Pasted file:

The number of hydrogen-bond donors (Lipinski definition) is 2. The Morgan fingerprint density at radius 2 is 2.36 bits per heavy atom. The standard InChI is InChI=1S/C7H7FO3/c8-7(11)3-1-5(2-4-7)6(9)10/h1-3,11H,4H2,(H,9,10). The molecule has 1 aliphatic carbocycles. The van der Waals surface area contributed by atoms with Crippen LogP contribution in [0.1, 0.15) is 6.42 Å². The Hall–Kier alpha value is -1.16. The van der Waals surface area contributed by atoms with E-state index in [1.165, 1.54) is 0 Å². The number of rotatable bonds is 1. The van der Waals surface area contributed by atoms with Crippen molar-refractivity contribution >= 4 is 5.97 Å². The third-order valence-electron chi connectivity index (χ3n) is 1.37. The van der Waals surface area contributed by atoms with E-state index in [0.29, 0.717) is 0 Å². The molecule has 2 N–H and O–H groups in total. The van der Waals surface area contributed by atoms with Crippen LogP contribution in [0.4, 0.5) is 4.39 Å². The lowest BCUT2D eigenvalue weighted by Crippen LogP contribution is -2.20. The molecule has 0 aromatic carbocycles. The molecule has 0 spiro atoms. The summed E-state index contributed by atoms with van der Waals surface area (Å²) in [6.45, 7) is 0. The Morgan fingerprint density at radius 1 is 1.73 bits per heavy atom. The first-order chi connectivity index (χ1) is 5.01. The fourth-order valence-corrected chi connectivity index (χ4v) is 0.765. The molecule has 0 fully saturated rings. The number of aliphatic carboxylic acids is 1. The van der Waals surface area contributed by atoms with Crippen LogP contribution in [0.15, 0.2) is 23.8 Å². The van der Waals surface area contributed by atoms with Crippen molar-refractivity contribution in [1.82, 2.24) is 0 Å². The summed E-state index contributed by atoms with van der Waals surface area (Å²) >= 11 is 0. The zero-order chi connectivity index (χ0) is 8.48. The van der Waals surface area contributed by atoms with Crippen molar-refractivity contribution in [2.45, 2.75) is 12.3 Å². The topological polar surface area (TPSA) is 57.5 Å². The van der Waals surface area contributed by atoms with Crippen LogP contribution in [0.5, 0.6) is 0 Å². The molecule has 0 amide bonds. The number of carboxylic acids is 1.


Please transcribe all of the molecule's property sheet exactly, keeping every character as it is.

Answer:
The number of hydrogen-bond donors (Lipinski definition) is 2. The Morgan fingerprint density at radius 2 is 2.36 bits per heavy atom. The standard InChI is InChI=1S/C7H7FO3/c8-7(11)3-1-5(2-4-7)6(9)10/h1-3,11H,4H2,(H,9,10). The molecule has 1 aliphatic carbocycles. The van der Waals surface area contributed by atoms with Crippen LogP contribution in [0.1, 0.15) is 6.42 Å². The Hall–Kier alpha value is -1.16. The van der Waals surface area contributed by atoms with E-state index in [1.165, 1.54) is 0 Å². The number of rotatable bonds is 1. The van der Waals surface area contributed by atoms with Crippen molar-refractivity contribution >= 4 is 5.97 Å². The third-order valence-electron chi connectivity index (χ3n) is 1.37. The van der Waals surface area contributed by atoms with E-state index in [0.29, 0.717) is 0 Å². The molecule has 2 N–H and O–H groups in total. The van der Waals surface area contributed by atoms with Crippen LogP contribution in [0.4, 0.5) is 4.39 Å². The lowest BCUT2D eigenvalue weighted by Crippen LogP contribution is -2.20. The molecule has 0 aromatic carbocycles. The molecule has 0 spiro atoms. The summed E-state index contributed by atoms with van der Waals surface area (Å²) in [6.45, 7) is 0. The Morgan fingerprint density at radius 1 is 1.73 bits per heavy atom. The first-order chi connectivity index (χ1) is 5.01. The fourth-order valence-corrected chi connectivity index (χ4v) is 0.765. The molecule has 0 fully saturated rings. The number of aliphatic carboxylic acids is 1. The van der Waals surface area contributed by atoms with Crippen LogP contribution in [0.15, 0.2) is 23.8 Å². The van der Waals surface area contributed by atoms with Crippen molar-refractivity contribution in [1.82, 2.24) is 0 Å². The summed E-state index contributed by atoms with van der Waals surface area (Å²) >= 11 is 0. The zero-order chi connectivity index (χ0) is 8.48. The van der Waals surface area contributed by atoms with Crippen molar-refractivity contribution in [2.45, 2.75) is 12.3 Å². The topological polar surface area (TPSA) is 57.5 Å². The van der Waals surface area contributed by atoms with Crippen LogP contribution in [0.5, 0.6) is 0 Å². The molecule has 0 amide bonds. The number of carboxylic acids is 1.